Posted by Bill on May 26, 2000 at 18:22:31:
In Reply to: Bevl Gear Question!! posted by Tom D on May 22, 2000 at 13:56:52:
Perhaps the best way to conceptualize a straight bevel gear is to imagine that the pitch changes as you move from heel (large end) to toe (small end). The circular pitch decreases to match the decreasing pitch diameter as you move along a tooth toward the small end. Involute tooth proportions (depth, tooth thickness, involute shape) all maintain their same proportions to the pitch calculated at any pitch diameter.
This is somewhat over simplified, disregarding tooth crowning, root angle modification, etc. But the idea here is that the imaginary "thin gear" shrinks in all dimensions as you go toward the toe.
I may be misleading you if you are visualizing a plane gear like a flat "slice" taken from a flat spur gear. A bevel's tooth point contact in tight mesh(conjugate action) travels along an involute curve, starting perpendicular to the bottom or root, and ending perpendicularly to the top land. Since the top land and root line are not parallel, the involute curve does NOT lie in a plane surface. Therefore the involute exists in an imaginary curved surface that intersects all tooth flanks perpendicularly.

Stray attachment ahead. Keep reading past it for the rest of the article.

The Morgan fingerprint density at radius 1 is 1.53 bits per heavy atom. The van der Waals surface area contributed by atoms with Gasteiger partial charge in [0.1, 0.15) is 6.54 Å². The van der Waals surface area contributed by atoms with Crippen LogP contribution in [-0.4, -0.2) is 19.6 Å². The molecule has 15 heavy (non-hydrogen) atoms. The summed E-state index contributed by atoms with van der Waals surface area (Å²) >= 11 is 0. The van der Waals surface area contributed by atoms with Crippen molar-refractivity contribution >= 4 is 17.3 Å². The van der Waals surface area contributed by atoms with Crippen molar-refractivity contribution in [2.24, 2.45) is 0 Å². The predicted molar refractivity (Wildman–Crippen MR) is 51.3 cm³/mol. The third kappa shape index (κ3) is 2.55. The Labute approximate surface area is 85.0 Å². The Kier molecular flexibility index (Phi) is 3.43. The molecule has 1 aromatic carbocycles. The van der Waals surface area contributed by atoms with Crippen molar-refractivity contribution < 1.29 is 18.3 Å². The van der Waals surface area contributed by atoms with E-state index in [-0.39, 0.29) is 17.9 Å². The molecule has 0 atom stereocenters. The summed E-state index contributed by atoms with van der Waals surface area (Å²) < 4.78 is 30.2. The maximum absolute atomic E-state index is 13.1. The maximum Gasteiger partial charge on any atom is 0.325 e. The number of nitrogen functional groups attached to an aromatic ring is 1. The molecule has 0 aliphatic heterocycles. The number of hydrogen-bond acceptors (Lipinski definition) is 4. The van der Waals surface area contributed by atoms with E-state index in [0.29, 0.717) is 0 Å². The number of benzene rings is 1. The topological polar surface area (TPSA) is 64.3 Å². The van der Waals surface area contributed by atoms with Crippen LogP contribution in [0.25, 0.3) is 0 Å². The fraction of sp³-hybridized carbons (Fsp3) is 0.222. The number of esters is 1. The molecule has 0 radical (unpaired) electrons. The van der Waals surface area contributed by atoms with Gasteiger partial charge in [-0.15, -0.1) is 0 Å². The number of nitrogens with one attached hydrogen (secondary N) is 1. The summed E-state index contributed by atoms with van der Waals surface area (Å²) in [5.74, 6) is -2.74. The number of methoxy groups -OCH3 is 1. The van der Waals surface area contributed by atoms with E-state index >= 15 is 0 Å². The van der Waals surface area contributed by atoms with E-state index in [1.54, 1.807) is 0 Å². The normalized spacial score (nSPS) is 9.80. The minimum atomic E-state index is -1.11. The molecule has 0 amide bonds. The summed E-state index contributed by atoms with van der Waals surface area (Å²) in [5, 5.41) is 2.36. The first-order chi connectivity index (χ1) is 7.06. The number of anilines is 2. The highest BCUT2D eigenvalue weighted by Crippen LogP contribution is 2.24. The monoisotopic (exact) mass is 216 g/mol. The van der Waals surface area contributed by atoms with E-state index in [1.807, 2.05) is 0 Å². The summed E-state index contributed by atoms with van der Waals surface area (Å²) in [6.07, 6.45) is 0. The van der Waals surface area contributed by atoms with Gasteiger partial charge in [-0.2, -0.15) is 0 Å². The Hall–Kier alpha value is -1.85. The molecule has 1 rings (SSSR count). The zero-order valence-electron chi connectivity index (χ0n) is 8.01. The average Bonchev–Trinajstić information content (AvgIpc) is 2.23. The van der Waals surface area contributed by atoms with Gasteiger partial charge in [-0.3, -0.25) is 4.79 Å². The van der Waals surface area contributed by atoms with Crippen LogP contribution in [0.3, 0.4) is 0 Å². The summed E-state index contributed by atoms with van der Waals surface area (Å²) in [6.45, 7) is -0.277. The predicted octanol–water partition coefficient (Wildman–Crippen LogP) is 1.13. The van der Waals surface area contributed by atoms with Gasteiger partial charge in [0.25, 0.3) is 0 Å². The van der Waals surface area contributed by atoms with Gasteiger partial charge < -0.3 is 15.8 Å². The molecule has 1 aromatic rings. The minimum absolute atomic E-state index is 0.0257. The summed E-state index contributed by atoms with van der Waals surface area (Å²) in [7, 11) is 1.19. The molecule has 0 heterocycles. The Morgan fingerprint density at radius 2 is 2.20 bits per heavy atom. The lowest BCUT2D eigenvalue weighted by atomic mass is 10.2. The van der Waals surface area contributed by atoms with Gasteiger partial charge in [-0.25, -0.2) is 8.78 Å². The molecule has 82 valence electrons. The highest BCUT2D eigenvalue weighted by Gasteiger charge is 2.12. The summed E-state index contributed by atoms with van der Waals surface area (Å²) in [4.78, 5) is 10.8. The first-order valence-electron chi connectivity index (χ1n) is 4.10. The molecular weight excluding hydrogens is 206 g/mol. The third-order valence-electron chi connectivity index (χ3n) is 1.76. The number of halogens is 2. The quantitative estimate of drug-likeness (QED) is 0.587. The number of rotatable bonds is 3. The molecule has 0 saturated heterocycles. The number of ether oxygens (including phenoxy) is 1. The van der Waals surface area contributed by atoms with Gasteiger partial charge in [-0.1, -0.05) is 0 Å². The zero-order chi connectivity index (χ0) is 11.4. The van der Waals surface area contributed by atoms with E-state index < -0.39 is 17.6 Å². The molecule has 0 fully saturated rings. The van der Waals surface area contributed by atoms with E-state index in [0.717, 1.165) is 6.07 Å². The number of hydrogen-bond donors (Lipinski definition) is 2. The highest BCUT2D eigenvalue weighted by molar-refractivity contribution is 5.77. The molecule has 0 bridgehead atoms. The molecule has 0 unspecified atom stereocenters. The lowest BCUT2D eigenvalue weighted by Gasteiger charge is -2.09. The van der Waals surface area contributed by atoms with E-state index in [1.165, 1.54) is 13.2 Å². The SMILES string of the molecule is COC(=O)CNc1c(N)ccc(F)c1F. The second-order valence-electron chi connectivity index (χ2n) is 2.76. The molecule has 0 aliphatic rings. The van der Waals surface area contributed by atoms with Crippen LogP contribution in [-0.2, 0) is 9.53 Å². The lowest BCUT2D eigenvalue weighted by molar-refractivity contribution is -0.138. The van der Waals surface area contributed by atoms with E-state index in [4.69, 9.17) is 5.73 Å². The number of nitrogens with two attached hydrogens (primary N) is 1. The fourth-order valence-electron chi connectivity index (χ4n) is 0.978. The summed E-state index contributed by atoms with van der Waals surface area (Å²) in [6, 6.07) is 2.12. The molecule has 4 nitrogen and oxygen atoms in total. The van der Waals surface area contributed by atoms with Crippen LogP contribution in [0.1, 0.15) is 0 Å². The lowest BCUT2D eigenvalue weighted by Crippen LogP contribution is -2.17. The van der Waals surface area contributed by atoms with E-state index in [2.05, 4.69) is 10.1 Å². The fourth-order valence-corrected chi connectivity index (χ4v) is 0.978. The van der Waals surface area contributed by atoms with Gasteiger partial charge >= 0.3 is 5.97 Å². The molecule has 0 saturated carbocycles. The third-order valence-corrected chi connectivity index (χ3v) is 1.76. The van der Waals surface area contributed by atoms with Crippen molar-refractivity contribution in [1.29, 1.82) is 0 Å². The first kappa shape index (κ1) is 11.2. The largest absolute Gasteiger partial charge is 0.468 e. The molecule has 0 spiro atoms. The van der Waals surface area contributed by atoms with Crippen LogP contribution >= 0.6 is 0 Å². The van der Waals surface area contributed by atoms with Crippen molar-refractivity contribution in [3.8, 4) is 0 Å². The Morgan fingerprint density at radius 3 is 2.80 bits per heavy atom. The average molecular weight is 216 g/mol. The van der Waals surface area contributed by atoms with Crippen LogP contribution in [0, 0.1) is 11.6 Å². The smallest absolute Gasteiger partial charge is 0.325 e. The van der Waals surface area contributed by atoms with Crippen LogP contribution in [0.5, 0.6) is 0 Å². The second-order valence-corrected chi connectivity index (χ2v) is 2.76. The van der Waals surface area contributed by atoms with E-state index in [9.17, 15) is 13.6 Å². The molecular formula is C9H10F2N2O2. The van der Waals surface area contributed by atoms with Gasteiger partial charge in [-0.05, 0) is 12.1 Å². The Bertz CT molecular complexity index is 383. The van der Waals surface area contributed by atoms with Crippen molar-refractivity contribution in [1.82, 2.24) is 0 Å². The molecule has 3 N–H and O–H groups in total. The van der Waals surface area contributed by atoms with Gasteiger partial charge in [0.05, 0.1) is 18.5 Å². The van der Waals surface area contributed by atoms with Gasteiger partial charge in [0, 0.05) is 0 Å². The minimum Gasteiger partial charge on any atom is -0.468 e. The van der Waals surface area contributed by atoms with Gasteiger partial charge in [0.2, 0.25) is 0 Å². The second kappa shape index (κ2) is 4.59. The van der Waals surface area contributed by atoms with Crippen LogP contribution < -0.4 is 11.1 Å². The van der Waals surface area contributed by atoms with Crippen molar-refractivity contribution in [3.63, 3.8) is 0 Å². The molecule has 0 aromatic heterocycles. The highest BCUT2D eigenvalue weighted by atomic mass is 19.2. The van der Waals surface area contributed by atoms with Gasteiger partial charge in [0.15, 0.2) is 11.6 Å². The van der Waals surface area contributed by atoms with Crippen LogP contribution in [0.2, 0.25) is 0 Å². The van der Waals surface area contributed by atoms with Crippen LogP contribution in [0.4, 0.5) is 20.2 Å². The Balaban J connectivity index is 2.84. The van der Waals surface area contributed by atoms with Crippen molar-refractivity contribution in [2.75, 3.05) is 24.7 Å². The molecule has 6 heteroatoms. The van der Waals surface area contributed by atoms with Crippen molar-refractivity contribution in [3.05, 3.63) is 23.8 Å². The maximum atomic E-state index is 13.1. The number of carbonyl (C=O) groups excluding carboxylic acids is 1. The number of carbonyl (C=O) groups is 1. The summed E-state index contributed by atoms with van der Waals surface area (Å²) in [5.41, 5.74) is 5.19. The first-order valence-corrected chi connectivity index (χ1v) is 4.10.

If you want a thin gear equivalent to bevel gears in mesh, you have to imagine two very thin bowls with teeth cut at the rims. Also, each bowl's rim of teeth would be curved from top of tooth to bottom.
Bevel gears are NOT like a gear that has an oversize OD at the heel, and undersized OD at the toe. If you've ever tried to simulate a bevel gear by hobbing or shaping on a tilted axis, you'll quickly discover that the tooth form is completely unacceptable, usually with no top land at heel and much undercut at the toe. Such a gear does not mesh with a "true" bevel gear.
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